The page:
Have acquired entry pass for Emad. Instead of arrival hall 3, we are at arrival hall 1. He is the official representative of SCA and I cannot go through to this different place. He needed 100 LE and the eBay screen shot of the DTM-300. He has gone in to negotiate the price. He will be back when money is needed. Why do I feel that the only choice i have in this matter is whether I am crying, laughing, praying, yelling or silent as I stand with hands tied behind my back wearing a black blindfold?
Attached is photo of disability access.
Emad has emerged as an authorized agent. Pushed Emad up the hill from arrival hall (salon - note dear reader, though one be almost persuaded at this point in the progress of this pilgrimage, salon should not be confused with saloon) 1 to the international arrival salon 3 (where we arrive). Again, he enters as the sole agent. This time I know where he is going - the office with Mohammed.
Now I wait for the sentence to announced. How much cutting into the stack of 100's? Will I be able to get any reduction in the initial amount? Dear reader, I shall speak again, in shah ....
A cry of "Doktor Paoul" echos through the salon. Emad has reappeared at the portal with two customs agents and four guards. I present my passport and the sign the customs document. Name, passport number (which I call out in Arabic as I write in alphanumeric) and then the piece de resistance. "Write you nationality here," says the older of the twi customs agent. "My nationality?" I reply? Then I pause. Yes, dear reader, do you hear those three words coming? Proudly pointing to myself, and with a smile, I proclaim in Arabic, "I am a Fayoumi". The customs agents, the guards, the guards elsewhere, and even Mr. Emad break into a smile and some even laugh. It then is passed to others who did not hear the original proclamation of nationality - "He says he is a Fayoumi". The smiles spread faster than the blame for a problem. It works every time.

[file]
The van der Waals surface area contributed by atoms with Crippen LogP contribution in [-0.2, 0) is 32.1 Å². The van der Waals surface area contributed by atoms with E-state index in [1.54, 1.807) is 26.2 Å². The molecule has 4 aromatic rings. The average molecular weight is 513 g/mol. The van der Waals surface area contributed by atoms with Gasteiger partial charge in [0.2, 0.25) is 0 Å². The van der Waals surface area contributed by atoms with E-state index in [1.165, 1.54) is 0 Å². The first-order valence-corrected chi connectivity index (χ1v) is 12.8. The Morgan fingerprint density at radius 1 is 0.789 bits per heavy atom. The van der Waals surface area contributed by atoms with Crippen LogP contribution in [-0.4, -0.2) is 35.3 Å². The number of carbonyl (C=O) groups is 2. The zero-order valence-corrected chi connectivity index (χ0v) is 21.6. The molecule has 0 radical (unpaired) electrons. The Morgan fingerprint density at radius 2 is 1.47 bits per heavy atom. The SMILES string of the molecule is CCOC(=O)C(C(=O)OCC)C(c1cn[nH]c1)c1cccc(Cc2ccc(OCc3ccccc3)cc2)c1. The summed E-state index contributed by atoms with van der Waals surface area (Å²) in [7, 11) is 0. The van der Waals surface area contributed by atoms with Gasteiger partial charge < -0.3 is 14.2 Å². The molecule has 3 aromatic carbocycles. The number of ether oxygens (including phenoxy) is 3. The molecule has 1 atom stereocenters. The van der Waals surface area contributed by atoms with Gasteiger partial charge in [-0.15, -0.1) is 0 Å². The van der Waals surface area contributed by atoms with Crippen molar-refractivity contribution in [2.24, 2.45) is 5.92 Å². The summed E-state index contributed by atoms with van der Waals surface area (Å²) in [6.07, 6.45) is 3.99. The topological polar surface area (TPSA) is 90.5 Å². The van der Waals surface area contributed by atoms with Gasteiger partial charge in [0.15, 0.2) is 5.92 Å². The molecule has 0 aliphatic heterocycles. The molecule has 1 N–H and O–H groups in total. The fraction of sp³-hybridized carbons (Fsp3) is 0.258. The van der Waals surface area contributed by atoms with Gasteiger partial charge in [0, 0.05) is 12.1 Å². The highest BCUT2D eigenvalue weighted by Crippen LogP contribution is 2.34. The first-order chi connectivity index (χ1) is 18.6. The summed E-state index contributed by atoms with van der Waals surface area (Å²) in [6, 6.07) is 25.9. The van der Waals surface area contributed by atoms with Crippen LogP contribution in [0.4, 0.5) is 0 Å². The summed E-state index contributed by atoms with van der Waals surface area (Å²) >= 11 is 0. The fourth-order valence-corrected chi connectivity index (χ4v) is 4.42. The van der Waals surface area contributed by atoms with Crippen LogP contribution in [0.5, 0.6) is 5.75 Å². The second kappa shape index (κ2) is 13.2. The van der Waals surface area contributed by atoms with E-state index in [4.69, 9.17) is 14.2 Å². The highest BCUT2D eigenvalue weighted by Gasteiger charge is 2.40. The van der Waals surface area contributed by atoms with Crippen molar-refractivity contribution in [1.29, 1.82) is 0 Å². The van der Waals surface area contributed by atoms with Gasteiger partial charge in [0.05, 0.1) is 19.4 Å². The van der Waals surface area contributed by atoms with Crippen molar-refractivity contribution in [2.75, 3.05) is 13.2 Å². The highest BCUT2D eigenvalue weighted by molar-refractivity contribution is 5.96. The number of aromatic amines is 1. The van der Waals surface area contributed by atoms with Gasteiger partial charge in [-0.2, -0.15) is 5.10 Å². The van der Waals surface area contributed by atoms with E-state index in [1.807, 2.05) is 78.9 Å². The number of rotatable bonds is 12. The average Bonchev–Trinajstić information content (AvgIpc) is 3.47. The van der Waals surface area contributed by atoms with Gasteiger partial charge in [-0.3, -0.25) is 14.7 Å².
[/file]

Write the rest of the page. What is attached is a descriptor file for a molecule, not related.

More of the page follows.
The excavation site is in the Fayoum region of Egypt and is quite rural. A Fayoumi in Egypt is the equivalent of a country bumpkin.
With the papers signed, Emad and the customs agents and the guards dissolve back through the portal off to the second of the two hallways on the left.
10 minutes later we are down the hill to departure salon 1 and Emad enters into gate 6. Dear reader, whilst rolling down hill do you not think that I thought to let go and yell "lookout!"? Maybe I have not explained that Emad uses a wheel chair and I am his most dutiful motor. Still, the thought was nearly inescapable from the obvious fruition. I would have been following the scriptural command, "do unto others as you have done to your mother." [evans 18:15; 2012 revised edition]
Still no sentence. Or whisper of the severity.
After 66 minutes I have seen the number of the beast written upon multiple pages and the number is 3216 LE. Back to arrival salon 3. Emad has the cash and has gone through to the other side.
The gates of the prison have opened and the prisoner is released into my waiting hands. This is no end of a story. There is no end.....
The case is in the room.